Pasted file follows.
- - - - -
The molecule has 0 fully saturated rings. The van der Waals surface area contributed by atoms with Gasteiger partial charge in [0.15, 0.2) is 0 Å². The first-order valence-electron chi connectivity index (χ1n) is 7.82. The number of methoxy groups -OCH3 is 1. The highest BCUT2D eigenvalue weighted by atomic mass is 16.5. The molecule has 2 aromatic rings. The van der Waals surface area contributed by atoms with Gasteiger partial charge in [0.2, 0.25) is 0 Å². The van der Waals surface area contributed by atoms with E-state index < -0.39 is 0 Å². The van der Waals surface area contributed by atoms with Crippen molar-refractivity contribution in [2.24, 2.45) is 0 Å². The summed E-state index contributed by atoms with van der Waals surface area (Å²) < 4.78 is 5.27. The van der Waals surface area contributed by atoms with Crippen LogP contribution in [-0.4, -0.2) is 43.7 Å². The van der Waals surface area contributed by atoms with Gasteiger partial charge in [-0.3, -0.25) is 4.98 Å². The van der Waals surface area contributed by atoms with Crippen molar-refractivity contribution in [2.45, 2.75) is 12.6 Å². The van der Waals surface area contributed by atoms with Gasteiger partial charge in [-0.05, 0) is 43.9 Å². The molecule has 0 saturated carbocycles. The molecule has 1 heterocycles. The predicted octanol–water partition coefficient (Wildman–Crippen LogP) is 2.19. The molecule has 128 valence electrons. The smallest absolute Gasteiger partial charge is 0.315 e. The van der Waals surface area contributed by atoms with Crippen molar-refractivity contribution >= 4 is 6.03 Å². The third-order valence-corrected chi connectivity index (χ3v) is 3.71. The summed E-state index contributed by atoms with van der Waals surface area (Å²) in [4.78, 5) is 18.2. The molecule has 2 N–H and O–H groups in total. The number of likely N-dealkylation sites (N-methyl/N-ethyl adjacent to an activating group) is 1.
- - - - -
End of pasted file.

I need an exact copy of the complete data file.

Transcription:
The molecule has 0 fully saturated rings. The van der Waals surface area contributed by atoms with Gasteiger partial charge in [0.15, 0.2) is 0 Å². The first-order valence-electron chi connectivity index (χ1n) is 7.82. The number of methoxy groups -OCH3 is 1. The highest BCUT2D eigenvalue weighted by atomic mass is 16.5. The molecule has 2 aromatic rings. The van der Waals surface area contributed by atoms with Gasteiger partial charge in [0.2, 0.25) is 0 Å². The van der Waals surface area contributed by atoms with E-state index < -0.39 is 0 Å². The van der Waals surface area contributed by atoms with Crippen molar-refractivity contribution in [2.24, 2.45) is 0 Å². The summed E-state index contributed by atoms with van der Waals surface area (Å²) < 4.78 is 5.27. The van der Waals surface area contributed by atoms with Crippen LogP contribution in [-0.4, -0.2) is 43.7 Å². The van der Waals surface area contributed by atoms with Gasteiger partial charge in [-0.3, -0.25) is 4.98 Å². The van der Waals surface area contributed by atoms with Crippen molar-refractivity contribution in [2.45, 2.75) is 12.6 Å². The van der Waals surface area contributed by atoms with Gasteiger partial charge in [-0.05, 0) is 43.9 Å². The molecule has 0 saturated carbocycles. The molecule has 1 heterocycles. The predicted octanol–water partition coefficient (Wildman–Crippen LogP) is 2.19. The molecule has 128 valence electrons. The smallest absolute Gasteiger partial charge is 0.315 e. The van der Waals surface area contributed by atoms with Crippen molar-refractivity contribution >= 4 is 6.03 Å². The third-order valence-corrected chi connectivity index (χ3v) is 3.71. The summed E-state index contributed by atoms with van der Waals surface area (Å²) in [4.78, 5) is 18.2. The molecule has 2 N–H and O–H groups in total. The number of likely N-dealkylation sites (N-methyl/N-ethyl adjacent to an activating group) is 1.